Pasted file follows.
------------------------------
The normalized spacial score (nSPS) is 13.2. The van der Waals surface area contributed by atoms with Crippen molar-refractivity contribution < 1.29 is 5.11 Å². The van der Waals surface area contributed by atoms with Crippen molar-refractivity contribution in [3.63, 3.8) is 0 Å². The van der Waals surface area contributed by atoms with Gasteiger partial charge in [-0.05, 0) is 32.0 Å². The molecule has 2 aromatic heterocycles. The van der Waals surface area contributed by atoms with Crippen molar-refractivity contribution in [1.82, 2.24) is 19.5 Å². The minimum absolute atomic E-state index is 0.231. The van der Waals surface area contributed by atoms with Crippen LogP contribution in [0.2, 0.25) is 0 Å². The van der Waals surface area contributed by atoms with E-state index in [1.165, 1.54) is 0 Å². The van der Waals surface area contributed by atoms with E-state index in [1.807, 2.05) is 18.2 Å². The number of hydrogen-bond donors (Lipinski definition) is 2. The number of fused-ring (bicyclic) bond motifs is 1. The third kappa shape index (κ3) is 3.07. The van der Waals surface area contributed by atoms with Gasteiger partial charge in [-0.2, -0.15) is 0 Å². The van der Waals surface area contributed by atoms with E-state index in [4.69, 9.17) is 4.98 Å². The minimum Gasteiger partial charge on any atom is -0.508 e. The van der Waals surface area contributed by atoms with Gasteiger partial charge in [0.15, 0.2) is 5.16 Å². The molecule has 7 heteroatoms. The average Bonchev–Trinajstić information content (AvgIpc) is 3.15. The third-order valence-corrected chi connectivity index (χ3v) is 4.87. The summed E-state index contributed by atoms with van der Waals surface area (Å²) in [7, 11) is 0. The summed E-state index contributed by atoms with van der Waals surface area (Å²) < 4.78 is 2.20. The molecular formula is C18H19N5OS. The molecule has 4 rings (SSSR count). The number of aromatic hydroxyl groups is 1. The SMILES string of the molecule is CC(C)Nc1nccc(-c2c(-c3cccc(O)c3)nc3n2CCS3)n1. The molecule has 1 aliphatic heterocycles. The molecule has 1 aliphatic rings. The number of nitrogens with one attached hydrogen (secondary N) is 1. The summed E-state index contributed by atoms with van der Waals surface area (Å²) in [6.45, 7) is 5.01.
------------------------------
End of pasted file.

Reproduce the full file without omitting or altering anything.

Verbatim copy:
The normalized spacial score (nSPS) is 13.2. The van der Waals surface area contributed by atoms with Crippen molar-refractivity contribution < 1.29 is 5.11 Å². The van der Waals surface area contributed by atoms with Crippen molar-refractivity contribution in [3.63, 3.8) is 0 Å². The van der Waals surface area contributed by atoms with Gasteiger partial charge in [-0.05, 0) is 32.0 Å². The molecule has 2 aromatic heterocycles. The van der Waals surface area contributed by atoms with Crippen molar-refractivity contribution in [1.82, 2.24) is 19.5 Å². The minimum absolute atomic E-state index is 0.231. The van der Waals surface area contributed by atoms with Crippen LogP contribution in [0.2, 0.25) is 0 Å². The van der Waals surface area contributed by atoms with E-state index in [1.165, 1.54) is 0 Å². The van der Waals surface area contributed by atoms with E-state index in [1.807, 2.05) is 18.2 Å². The number of hydrogen-bond donors (Lipinski definition) is 2. The number of fused-ring (bicyclic) bond motifs is 1. The third kappa shape index (κ3) is 3.07. The van der Waals surface area contributed by atoms with Gasteiger partial charge in [-0.2, -0.15) is 0 Å². The van der Waals surface area contributed by atoms with E-state index in [4.69, 9.17) is 4.98 Å². The minimum Gasteiger partial charge on any atom is -0.508 e. The van der Waals surface area contributed by atoms with Gasteiger partial charge in [0.15, 0.2) is 5.16 Å². The molecule has 7 heteroatoms. The average Bonchev–Trinajstić information content (AvgIpc) is 3.15. The third-order valence-corrected chi connectivity index (χ3v) is 4.87. The summed E-state index contributed by atoms with van der Waals surface area (Å²) in [7, 11) is 0. The summed E-state index contributed by atoms with van der Waals surface area (Å²) < 4.78 is 2.20. The molecular formula is C18H19N5OS. The molecule has 4 rings (SSSR count). The number of aromatic hydroxyl groups is 1. The SMILES string of the molecule is CC(C)Nc1nccc(-c2c(-c3cccc(O)c3)nc3n2CCS3)n1. The molecule has 1 aliphatic heterocycles. The molecule has 1 aliphatic rings. The number of nitrogens with one attached hydrogen (secondary N) is 1. The summed E-state index contributed by atoms with van der Waals surface area (Å²) in [6.45, 7) is 5.01.